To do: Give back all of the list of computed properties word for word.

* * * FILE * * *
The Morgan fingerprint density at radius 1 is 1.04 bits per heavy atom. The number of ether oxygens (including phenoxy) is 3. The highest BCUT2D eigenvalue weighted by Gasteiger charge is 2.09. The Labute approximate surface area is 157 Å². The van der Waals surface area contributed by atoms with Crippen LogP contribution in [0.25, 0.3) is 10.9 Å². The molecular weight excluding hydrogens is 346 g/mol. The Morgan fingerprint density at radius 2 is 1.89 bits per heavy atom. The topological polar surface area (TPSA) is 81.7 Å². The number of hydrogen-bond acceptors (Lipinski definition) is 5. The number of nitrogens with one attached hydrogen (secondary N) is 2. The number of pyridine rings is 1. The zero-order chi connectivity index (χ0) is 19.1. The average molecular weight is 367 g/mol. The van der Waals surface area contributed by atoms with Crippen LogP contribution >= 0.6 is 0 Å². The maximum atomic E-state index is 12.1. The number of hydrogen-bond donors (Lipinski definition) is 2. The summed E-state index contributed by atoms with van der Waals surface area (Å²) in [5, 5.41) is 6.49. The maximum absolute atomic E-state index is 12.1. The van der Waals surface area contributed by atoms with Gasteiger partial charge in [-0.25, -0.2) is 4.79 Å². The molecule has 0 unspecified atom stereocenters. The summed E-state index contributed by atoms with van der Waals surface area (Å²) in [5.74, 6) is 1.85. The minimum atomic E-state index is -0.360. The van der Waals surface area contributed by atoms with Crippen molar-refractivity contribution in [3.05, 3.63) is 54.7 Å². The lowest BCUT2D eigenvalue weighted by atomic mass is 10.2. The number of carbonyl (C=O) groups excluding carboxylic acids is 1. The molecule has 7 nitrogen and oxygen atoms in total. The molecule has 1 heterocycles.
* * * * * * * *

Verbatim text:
The Morgan fingerprint density at radius 1 is 1.04 bits per heavy atom. The number of ether oxygens (including phenoxy) is 3. The highest BCUT2D eigenvalue weighted by Gasteiger charge is 2.09. The Labute approximate surface area is 157 Å². The van der Waals surface area contributed by atoms with Crippen LogP contribution in [0.25, 0.3) is 10.9 Å². The molecular weight excluding hydrogens is 346 g/mol. The Morgan fingerprint density at radius 2 is 1.89 bits per heavy atom. The topological polar surface area (TPSA) is 81.7 Å². The number of hydrogen-bond acceptors (Lipinski definition) is 5. The number of nitrogens with one attached hydrogen (secondary N) is 2. The number of pyridine rings is 1. The zero-order chi connectivity index (χ0) is 19.1. The average molecular weight is 367 g/mol. The van der Waals surface area contributed by atoms with Crippen LogP contribution >= 0.6 is 0 Å². The maximum atomic E-state index is 12.1. The number of hydrogen-bond donors (Lipinski definition) is 2. The summed E-state index contributed by atoms with van der Waals surface area (Å²) in [5, 5.41) is 6.49. The maximum absolute atomic E-state index is 12.1. The van der Waals surface area contributed by atoms with Gasteiger partial charge in [-0.25, -0.2) is 4.79 Å². The molecule has 0 unspecified atom stereocenters. The summed E-state index contributed by atoms with van der Waals surface area (Å²) in [5.74, 6) is 1.85. The minimum atomic E-state index is -0.360. The van der Waals surface area contributed by atoms with Crippen molar-refractivity contribution in [3.05, 3.63) is 54.7 Å². The lowest BCUT2D eigenvalue weighted by atomic mass is 10.2. The number of carbonyl (C=O) groups excluding carboxylic acids is 1. The molecule has 7 nitrogen and oxygen atoms in total. The molecule has 1 heterocycles.